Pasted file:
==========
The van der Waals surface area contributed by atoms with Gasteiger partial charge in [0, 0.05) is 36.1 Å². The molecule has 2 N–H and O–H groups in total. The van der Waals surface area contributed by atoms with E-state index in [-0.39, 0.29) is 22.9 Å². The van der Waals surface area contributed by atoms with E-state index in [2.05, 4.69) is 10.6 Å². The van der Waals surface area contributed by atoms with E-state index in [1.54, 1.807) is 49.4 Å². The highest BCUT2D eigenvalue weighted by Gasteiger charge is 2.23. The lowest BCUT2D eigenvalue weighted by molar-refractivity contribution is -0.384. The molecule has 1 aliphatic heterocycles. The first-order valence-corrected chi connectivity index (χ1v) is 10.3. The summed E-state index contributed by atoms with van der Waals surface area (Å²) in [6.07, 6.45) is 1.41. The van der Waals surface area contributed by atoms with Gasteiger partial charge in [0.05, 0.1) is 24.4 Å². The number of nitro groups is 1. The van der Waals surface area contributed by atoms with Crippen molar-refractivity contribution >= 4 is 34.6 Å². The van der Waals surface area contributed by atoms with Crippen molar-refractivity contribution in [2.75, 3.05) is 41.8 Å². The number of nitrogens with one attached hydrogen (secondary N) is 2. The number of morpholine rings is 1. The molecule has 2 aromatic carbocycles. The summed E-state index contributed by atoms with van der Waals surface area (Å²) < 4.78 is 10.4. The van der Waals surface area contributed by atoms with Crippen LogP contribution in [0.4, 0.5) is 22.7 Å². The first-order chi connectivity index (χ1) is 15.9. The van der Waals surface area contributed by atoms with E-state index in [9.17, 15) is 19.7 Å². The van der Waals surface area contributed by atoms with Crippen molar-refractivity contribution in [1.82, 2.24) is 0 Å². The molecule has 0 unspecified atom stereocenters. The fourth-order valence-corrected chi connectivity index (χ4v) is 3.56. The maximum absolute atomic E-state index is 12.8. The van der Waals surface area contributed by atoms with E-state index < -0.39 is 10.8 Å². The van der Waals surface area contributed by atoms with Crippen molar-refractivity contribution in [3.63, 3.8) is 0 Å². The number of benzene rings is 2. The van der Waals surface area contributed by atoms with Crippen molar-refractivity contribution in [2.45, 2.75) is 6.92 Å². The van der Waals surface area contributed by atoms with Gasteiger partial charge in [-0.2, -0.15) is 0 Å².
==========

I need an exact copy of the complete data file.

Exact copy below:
The van der Waals surface area contributed by atoms with Gasteiger partial charge in [0, 0.05) is 36.1 Å². The molecule has 2 N–H and O–H groups in total. The van der Waals surface area contributed by atoms with E-state index in [-0.39, 0.29) is 22.9 Å². The van der Waals surface area contributed by atoms with E-state index in [2.05, 4.69) is 10.6 Å². The van der Waals surface area contributed by atoms with E-state index in [1.54, 1.807) is 49.4 Å². The highest BCUT2D eigenvalue weighted by Gasteiger charge is 2.23. The lowest BCUT2D eigenvalue weighted by molar-refractivity contribution is -0.384. The molecule has 1 aliphatic heterocycles. The first-order valence-corrected chi connectivity index (χ1v) is 10.3. The summed E-state index contributed by atoms with van der Waals surface area (Å²) in [6.07, 6.45) is 1.41. The van der Waals surface area contributed by atoms with Gasteiger partial charge in [0.05, 0.1) is 24.4 Å². The number of nitro groups is 1. The van der Waals surface area contributed by atoms with Crippen molar-refractivity contribution >= 4 is 34.6 Å². The van der Waals surface area contributed by atoms with Crippen molar-refractivity contribution in [2.75, 3.05) is 41.8 Å². The number of nitrogens with one attached hydrogen (secondary N) is 2. The number of morpholine rings is 1. The molecule has 2 aromatic carbocycles. The summed E-state index contributed by atoms with van der Waals surface area (Å²) < 4.78 is 10.4. The van der Waals surface area contributed by atoms with Crippen LogP contribution in [0.4, 0.5) is 22.7 Å². The first-order chi connectivity index (χ1) is 15.9. The van der Waals surface area contributed by atoms with E-state index in [9.17, 15) is 19.7 Å². The van der Waals surface area contributed by atoms with Crippen molar-refractivity contribution in [1.82, 2.24) is 0 Å². The molecule has 0 unspecified atom stereocenters. The fourth-order valence-corrected chi connectivity index (χ4v) is 3.56. The maximum absolute atomic E-state index is 12.8. The van der Waals surface area contributed by atoms with E-state index < -0.39 is 10.8 Å². The van der Waals surface area contributed by atoms with Crippen molar-refractivity contribution in [3.63, 3.8) is 0 Å². The number of benzene rings is 2. The van der Waals surface area contributed by atoms with Crippen molar-refractivity contribution in [2.45, 2.75) is 6.92 Å². The van der Waals surface area contributed by atoms with Gasteiger partial charge in [-0.2, -0.15) is 0 Å².